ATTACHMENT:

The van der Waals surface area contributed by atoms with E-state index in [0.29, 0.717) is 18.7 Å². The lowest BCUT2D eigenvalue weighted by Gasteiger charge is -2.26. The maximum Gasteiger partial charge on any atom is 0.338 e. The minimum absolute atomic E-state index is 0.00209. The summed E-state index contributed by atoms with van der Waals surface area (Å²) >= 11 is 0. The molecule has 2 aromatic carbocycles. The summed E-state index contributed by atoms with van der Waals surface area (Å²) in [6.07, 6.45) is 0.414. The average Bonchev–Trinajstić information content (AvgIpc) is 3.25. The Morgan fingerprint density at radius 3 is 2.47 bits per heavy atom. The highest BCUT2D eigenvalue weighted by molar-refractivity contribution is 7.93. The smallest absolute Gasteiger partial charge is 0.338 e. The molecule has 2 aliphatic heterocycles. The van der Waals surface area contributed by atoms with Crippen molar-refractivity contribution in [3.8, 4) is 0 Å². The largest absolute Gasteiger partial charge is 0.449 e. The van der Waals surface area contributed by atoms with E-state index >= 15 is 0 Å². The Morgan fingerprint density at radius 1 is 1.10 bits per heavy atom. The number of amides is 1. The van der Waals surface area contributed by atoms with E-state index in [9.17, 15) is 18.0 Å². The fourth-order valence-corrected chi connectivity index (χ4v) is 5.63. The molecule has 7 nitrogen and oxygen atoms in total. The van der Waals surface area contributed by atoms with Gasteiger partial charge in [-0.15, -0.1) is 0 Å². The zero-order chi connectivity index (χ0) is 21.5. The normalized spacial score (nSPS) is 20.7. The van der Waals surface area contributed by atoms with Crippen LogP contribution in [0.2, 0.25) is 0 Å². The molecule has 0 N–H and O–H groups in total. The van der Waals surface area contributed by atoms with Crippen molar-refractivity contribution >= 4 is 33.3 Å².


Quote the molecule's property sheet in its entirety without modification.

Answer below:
The van der Waals surface area contributed by atoms with E-state index in [0.29, 0.717) is 18.7 Å². The lowest BCUT2D eigenvalue weighted by Gasteiger charge is -2.26. The maximum Gasteiger partial charge on any atom is 0.338 e. The minimum absolute atomic E-state index is 0.00209. The summed E-state index contributed by atoms with van der Waals surface area (Å²) >= 11 is 0. The molecule has 2 aromatic carbocycles. The summed E-state index contributed by atoms with van der Waals surface area (Å²) in [6.07, 6.45) is 0.414. The average Bonchev–Trinajstić information content (AvgIpc) is 3.25. The Morgan fingerprint density at radius 3 is 2.47 bits per heavy atom. The highest BCUT2D eigenvalue weighted by molar-refractivity contribution is 7.93. The smallest absolute Gasteiger partial charge is 0.338 e. The molecule has 2 aliphatic heterocycles. The van der Waals surface area contributed by atoms with Crippen molar-refractivity contribution in [3.8, 4) is 0 Å². The largest absolute Gasteiger partial charge is 0.449 e. The van der Waals surface area contributed by atoms with E-state index >= 15 is 0 Å². The Morgan fingerprint density at radius 1 is 1.10 bits per heavy atom. The number of amides is 1. The van der Waals surface area contributed by atoms with E-state index in [9.17, 15) is 18.0 Å². The fourth-order valence-corrected chi connectivity index (χ4v) is 5.63. The molecule has 7 nitrogen and oxygen atoms in total. The van der Waals surface area contributed by atoms with Gasteiger partial charge in [-0.15, -0.1) is 0 Å². The zero-order chi connectivity index (χ0) is 21.5. The normalized spacial score (nSPS) is 20.7. The van der Waals surface area contributed by atoms with Crippen LogP contribution in [0.2, 0.25) is 0 Å². The molecule has 0 N–H and O–H groups in total. The van der Waals surface area contributed by atoms with Crippen molar-refractivity contribution >= 4 is 33.3 Å².